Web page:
Stan Lee, the legendary writer, editor and publisher of Marvel Comics, who revolutionised the comic book and helped make billions for Hollywood by introducing human frailties in superheroes is dead.
He died on Monday at the age of 95 after an ambulance was called to his Hollywood Hills home early in the morning and he was rushed to Cedars-Sinai hospital. He passed on shortly after arriving at the medical facility.
He is survived by his daughter and only child Joan Celia, known as ‘J.C.’
His wife Joan died in July of last year after suffering complications from a stroke. The pair had been married for 70 years at the time of her death.
Incredible Hulk, Thor, the X-Men, Dr. Strange, Iron Man, Spiderman and Captain America are just a few of the many superhuman, and super flawed, characters created by Lee, artist Jack Kirby and Steve Ditko.
Born Stanley Martin Lieber on Dec. 28, 1922, he grew up poor in Washington Heights, where his father, a Romanian immigrant, was a dress-cutter. A lover of adventure books and Errol Flynn movies, Lee graduated from DeWitt Clinton High School, joined the WPA Federal Theatre Project, where he appeared in a few stage shows, and wrote obituaries.
In 1939, Lee got a job as a gofer for $8 a week at Marvel predecessor Timely Comics. Two years later, for Kirby and Joe Simon’s Captain America No. 3, he wrote a two-page story titled “The Traitor’s Revenge!” that was used as text filler to qualify the company for the inexpensive magazine mailing rate. He used the pen name Stan Lee.
He was named interim editor at 19 by publisher Martin Goodman when the previous editor quit. In 1942, he enlisted in the Army and served in the Signal Corps, where he wrote manuals and training films with a group that included Oscar-winner Frank Capra, Pulitzer-winner William Saroyan and Theodor Geisel (aka Dr. Seuss). After the war, he returned to the publisher and served as the editor for decades.
Following DC Comics’ lead with the Justice League, Lee, Stephen Ditko, and Jack Kirby in November 1961 launched their own superhero team, the Fantastic Four. Lee rose to fame that same year and turned Timely Comics, where he was started out in the industry as an assistant, into Marvel Comics.
After Fantastic four, Hulk, Spider-Man , Doctor Strange, Daredevil and X-Men soon followed. The Avengers launched as its own title in September 1963.
The relationship between Lee and Marvel had grown contentious over the years however, especially in his final months however. In May 2018, he filed a billion-dollar lawsuit against the company.
The complaint, filed in Los Angeles County Superior Court, alleged that POW! Entertainment CEO Shane Duffy and co-founder Gill Champion failed to fully disclose to Lee details of the firm’s 2017 sale to Camsing International.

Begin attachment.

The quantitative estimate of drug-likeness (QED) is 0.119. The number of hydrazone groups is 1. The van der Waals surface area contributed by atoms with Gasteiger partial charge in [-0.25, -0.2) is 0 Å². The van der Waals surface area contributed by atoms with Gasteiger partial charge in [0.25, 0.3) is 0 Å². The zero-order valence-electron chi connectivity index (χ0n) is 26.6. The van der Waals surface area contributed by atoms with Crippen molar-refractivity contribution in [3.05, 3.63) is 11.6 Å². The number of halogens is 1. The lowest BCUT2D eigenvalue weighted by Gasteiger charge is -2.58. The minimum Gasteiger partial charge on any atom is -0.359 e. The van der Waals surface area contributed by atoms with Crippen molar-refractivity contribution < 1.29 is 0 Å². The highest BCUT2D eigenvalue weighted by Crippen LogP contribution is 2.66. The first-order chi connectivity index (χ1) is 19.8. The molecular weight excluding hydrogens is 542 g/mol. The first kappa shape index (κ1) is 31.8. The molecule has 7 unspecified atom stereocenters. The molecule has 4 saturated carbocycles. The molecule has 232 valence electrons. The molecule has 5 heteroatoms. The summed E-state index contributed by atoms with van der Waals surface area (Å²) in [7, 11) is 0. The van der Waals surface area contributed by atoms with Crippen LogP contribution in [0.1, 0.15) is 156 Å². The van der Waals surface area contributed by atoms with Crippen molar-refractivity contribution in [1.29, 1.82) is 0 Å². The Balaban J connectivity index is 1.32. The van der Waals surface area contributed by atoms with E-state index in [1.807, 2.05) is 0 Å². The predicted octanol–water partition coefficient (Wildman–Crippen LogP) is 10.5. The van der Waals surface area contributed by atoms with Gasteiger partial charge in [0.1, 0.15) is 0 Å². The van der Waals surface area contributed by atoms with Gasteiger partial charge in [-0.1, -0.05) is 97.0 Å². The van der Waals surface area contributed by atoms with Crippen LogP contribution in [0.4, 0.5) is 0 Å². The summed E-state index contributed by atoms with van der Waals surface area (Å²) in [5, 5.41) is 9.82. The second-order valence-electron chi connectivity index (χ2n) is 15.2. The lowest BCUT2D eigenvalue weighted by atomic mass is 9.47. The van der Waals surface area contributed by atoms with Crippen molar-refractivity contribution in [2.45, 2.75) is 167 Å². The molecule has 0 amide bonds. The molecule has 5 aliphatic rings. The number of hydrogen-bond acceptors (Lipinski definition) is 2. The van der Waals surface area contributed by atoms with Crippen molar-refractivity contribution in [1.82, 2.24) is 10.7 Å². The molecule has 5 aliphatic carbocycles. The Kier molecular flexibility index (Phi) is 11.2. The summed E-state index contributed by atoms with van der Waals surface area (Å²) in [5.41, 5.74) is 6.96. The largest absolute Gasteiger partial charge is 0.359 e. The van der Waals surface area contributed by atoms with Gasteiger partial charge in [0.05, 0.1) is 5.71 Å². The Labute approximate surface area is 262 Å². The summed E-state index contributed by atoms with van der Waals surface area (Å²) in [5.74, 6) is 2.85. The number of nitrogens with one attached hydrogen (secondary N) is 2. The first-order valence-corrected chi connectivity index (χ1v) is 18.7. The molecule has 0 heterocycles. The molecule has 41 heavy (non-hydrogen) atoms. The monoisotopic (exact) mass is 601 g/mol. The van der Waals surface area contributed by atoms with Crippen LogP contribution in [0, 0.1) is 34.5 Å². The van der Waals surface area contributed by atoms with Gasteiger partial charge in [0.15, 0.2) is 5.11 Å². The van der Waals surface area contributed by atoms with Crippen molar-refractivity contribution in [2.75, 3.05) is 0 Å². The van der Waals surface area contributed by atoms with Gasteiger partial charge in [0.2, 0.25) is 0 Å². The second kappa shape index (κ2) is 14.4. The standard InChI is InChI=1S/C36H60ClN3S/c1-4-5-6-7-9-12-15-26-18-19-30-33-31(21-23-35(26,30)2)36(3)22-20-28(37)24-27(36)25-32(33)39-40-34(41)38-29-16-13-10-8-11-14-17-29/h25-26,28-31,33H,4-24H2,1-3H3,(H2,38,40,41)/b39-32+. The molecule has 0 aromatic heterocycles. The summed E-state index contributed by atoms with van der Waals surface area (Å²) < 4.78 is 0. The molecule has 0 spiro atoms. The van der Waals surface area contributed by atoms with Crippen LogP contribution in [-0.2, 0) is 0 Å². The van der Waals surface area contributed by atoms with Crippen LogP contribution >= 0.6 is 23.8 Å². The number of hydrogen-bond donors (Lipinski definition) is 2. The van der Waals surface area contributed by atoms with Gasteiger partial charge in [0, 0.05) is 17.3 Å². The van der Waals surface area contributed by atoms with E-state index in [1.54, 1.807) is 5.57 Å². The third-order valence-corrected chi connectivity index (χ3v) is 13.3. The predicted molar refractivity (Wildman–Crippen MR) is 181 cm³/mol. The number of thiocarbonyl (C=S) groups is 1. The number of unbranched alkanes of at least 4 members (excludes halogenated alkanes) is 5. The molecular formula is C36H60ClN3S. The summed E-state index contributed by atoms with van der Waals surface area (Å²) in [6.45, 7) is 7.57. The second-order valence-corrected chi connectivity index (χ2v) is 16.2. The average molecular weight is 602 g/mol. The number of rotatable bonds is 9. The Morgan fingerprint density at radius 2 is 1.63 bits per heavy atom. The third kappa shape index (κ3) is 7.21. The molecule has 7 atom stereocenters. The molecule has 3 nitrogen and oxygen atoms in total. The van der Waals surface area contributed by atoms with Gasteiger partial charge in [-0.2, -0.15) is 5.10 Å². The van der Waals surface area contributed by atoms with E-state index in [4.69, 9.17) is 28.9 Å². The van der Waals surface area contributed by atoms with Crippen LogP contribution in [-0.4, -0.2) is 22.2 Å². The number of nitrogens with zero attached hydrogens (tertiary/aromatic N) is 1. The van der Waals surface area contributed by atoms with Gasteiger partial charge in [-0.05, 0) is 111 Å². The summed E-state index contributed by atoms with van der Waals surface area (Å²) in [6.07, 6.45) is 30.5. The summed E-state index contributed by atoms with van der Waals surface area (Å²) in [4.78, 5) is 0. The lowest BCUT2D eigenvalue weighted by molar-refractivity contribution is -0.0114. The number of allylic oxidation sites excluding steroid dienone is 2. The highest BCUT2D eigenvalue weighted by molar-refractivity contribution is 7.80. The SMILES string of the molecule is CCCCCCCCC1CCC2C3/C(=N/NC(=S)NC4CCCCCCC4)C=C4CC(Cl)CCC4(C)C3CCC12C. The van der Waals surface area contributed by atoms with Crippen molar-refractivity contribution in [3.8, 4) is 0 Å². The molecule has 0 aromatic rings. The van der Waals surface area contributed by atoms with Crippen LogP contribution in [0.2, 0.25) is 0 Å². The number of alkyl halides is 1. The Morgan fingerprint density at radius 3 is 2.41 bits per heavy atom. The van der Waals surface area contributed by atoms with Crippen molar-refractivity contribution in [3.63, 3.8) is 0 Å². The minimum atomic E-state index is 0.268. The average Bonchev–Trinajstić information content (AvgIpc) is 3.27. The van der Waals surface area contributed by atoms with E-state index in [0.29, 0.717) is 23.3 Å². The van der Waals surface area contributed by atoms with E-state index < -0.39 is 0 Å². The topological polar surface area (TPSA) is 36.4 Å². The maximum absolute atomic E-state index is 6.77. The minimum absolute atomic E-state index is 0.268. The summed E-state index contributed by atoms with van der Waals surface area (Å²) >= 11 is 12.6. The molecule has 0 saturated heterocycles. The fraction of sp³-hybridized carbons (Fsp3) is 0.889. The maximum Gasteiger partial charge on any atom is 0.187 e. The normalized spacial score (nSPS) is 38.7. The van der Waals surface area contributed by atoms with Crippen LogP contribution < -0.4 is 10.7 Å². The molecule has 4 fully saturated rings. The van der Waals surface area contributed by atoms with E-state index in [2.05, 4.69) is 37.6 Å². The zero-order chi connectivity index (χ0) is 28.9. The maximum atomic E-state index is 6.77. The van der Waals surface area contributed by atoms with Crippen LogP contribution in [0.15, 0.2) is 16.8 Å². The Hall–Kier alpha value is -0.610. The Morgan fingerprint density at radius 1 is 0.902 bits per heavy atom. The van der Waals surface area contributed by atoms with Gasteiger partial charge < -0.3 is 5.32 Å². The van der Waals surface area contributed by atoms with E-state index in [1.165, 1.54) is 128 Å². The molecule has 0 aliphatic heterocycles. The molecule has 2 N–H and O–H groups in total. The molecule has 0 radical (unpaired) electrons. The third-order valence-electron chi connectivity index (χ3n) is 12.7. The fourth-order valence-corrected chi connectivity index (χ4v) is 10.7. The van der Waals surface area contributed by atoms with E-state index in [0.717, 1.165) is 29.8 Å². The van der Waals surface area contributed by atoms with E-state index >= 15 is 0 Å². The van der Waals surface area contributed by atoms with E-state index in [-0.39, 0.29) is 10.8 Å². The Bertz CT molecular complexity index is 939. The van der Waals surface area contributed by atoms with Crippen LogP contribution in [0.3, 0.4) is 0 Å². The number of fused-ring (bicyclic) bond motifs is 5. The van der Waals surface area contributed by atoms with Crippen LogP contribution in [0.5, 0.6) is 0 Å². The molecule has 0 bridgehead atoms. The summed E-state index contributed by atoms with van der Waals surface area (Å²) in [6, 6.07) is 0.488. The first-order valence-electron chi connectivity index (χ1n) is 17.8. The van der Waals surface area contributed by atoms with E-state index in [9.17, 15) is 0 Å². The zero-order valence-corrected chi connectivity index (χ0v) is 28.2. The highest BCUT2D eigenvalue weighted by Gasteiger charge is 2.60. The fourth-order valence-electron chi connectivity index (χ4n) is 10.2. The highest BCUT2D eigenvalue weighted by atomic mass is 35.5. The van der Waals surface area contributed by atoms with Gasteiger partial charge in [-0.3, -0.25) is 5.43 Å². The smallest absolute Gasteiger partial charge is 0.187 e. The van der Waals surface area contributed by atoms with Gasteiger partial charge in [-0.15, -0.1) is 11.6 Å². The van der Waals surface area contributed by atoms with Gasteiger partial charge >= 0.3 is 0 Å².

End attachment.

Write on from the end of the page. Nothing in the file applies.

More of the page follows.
Lee said that the company took advantage of him at a time when he was despondent over the death of his wife Joan and suffering from macular degeneration, a condition affecting the eyes.
As a result, he was duped into signing an agreement giving away the rights to his image and likeness states the complaint.
Lee also argued that he was unable to read the document due to his eye condition and suggested the signature on the paperwork was not his own.
Despite his differences with Marvel, the comic-book legend was still a big part of the Marvel universe until his death, making a cameo in every Marvel Studios film since 1993, with his most recent appearance being in Venom, which has proven to be yet another blockbuster.
That film, released in early October, had grossed $674 million at the worldwide box office as of Sunday on a $100 million budget. Other recent projects he helped make possible range from the films “Black Panther” and “Doctor Strange” to such TV series as “Agents of S.H.I.E.L.D” and “Guardians of the Galaxy.”
Lee also served as an executive producer on these titles, which helped boost his fortune in a very big way in recent years.
In fact, in the past 10 years alone, Marvel Studios has released 20 films in the Marvel universe which have made over $17 billion at the box office.
This has easily earned it the title of the highest-grossing film franchise of all time.
Lee’s comics at the initial stage were thought only good enough for the small screen with CBS turning the Hulk into a successful television series in 1978 which lasted five season.
And on children’s television a number of his comics were turned into cartoons.
But things changed remarkable in 2000, when X-Men became the first of Lee’s comics to be turned into a feature-length studio film.
It was a roaring success and earned $130 million at the North America box office, a number that was best two years later when Spiderman earned $400 million.
His legal woes began back in January when Lee had been accused of groping his nurses in a lawsuit, which was dismissed as his daughter as a shakedown of the senior citizen.
Lee then sought a restraining orders against one manager and fired his road manager claiming he was victim of elder abuse.
At the same time, some are pointing a finger at his daughter J.C, with allegations her penchant for shopping and buying luxury goods was eating away at her father’s fortune.
His cameos in Marvel movies was always one to look forward to. He will certainly be missed.